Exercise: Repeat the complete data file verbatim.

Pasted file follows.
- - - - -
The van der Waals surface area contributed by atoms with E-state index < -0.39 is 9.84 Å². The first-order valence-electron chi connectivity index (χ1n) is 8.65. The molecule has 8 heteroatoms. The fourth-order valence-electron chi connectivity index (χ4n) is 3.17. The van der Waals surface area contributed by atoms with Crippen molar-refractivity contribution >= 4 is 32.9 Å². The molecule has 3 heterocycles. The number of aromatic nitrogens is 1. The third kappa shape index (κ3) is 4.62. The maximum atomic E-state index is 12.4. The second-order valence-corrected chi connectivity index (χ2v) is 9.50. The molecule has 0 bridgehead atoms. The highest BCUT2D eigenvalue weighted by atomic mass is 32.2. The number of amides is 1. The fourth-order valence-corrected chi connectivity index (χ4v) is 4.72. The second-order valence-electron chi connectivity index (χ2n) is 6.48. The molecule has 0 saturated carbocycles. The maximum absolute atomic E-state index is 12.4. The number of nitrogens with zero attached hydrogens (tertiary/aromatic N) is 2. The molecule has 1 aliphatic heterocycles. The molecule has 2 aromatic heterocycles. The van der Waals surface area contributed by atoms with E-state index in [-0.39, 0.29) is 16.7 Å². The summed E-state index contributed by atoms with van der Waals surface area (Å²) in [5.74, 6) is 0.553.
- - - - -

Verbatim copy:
The van der Waals surface area contributed by atoms with E-state index < -0.39 is 9.84 Å². The first-order valence-electron chi connectivity index (χ1n) is 8.65. The molecule has 8 heteroatoms. The fourth-order valence-electron chi connectivity index (χ4n) is 3.17. The van der Waals surface area contributed by atoms with Crippen molar-refractivity contribution >= 4 is 32.9 Å². The molecule has 3 heterocycles. The number of aromatic nitrogens is 1. The third kappa shape index (κ3) is 4.62. The maximum atomic E-state index is 12.4. The second-order valence-corrected chi connectivity index (χ2v) is 9.50. The molecule has 0 bridgehead atoms. The highest BCUT2D eigenvalue weighted by atomic mass is 32.2. The number of amides is 1. The fourth-order valence-corrected chi connectivity index (χ4v) is 4.72. The second-order valence-electron chi connectivity index (χ2n) is 6.48. The molecule has 0 saturated carbocycles. The maximum absolute atomic E-state index is 12.4. The number of nitrogens with zero attached hydrogens (tertiary/aromatic N) is 2. The molecule has 1 aliphatic heterocycles. The molecule has 2 aromatic heterocycles. The van der Waals surface area contributed by atoms with E-state index in [-0.39, 0.29) is 16.7 Å². The summed E-state index contributed by atoms with van der Waals surface area (Å²) in [5.74, 6) is 0.553.